A permanent fence has been erected around of the Good Samaritan Hospital campus. Demolition work at Good Samaritan should start sometime early 2019. The CEO of Premier said it will be a long process and some work should start in the first quarter. TY GREENLEES / STAFF

Future of Good Samaritan Hospital: Last meeting tonight to give input

Nearly a year after Premier Health announced it was closing Good Samaritan Hospital, the culminating meeting in what might become of the site is scheduled for tonight

An open house will be held from 6 to 8 p.m. at Fairview PreK-6th School, 2314 Elsmere Ave., where the public can view proposals and provide feedback.

In a pledge to the community when it closed the hospital, Premier — Good Sam’s parent company — said it would provide $10 million toward its redevelopment.

Premier, CityWide Development Corp., and Columbus-based Planning NEXT have been guiding a planning process for the future of the site and the surrounding area. Several preliminary concepts have already been shared with the public.

MORE: What a Dayton group hopes to do with the area near the closed Good Samaritan Hospital

A final plan must be approved by the board of trustees for The Phoenix Project, which was started 15 years ago by Good Samaritan, CityWide, city officials and other community members to revitalize the neighborhoods around the hospital. Phoenix Next is the name given to the Good Samaritan redevelopment planning process.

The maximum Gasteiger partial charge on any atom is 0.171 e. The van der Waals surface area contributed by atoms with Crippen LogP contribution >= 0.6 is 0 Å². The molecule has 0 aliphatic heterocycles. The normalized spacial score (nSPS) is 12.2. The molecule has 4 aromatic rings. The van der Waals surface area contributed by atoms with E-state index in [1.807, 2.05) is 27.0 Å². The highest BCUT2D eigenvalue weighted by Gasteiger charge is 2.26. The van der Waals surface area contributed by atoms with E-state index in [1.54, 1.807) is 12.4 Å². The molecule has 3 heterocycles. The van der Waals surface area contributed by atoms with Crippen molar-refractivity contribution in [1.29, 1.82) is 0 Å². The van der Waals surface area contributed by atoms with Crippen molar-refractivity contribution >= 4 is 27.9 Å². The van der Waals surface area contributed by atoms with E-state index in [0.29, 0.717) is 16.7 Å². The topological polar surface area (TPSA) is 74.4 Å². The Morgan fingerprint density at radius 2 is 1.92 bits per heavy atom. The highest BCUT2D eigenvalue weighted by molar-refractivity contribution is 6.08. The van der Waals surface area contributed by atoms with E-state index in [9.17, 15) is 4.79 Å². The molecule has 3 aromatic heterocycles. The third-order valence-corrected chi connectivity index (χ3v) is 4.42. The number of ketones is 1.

Jamie Greene, principal at Planning NEXT, said that along with recommendations for the hospital site, 0ther recommendations will be presented for the immediate surrounding area, for the neighborhoods beyond the study area and for programs and initiatives beyond brick and mortar development.

Greene said the future success of the site depends on the broader area’s success.

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At the August planning meeting, three concepts for how the 13-acre site could be re-purposed were presented: one concept centered around new housing, one around jobs and businesses and one around civic and community space, though all had a mix of different types of development.

Feedback on those three concepts will be used for the final recommendation.

Neighborhood challenges

Development on the site presents challenges. For example:

  • Not a single Small Business Administration loan was made in the two surrounding ZIP Codes — 45405 and 45406 — in 2016.
  • The area has lost 28 percent of its business establishments since 2008.
  • Home values lag behind the city as a whole.
  • Population in the Phoenix Project neighborhoods has dropped 5 percent since 2009 (although the rest of the city has dropped more during that time).

As the Dayton Daily News has previously reported, neighborhoods like this one — which is 85 percent black — also face lending barriers. In 2016, black applicants in the Dayton metro area were 2.1 times as likely to be denied a conventional home mortgage as white applicants, even when controlling for applicants’ income, loan amount and neighborhood, the newspaper found.

Criticism continues

The planning process ishappening amid criticism of the decision to close the hospital — which had employed 1,600 at its main campus — as well as calls by some residents to preserve the buildings on the Good Samaritan Hospital and maintain major health services at the site.

A group of west Dayton clergy filed a civil rights complaint, saying the hospital’s closure harms women and African Americans and follows a pattern of Premier investing in whiter and wealthier communities.

Premier has said high numbers of empty beds, the high cost of facility upkeep and its proximity to Miami Valley Hospital all played a role in its decision to close Good Sam. Premier offered jobs to remaining Good Sam employees and supports Five Rivers Health Centers, a community health center, which remains in operation at the site.

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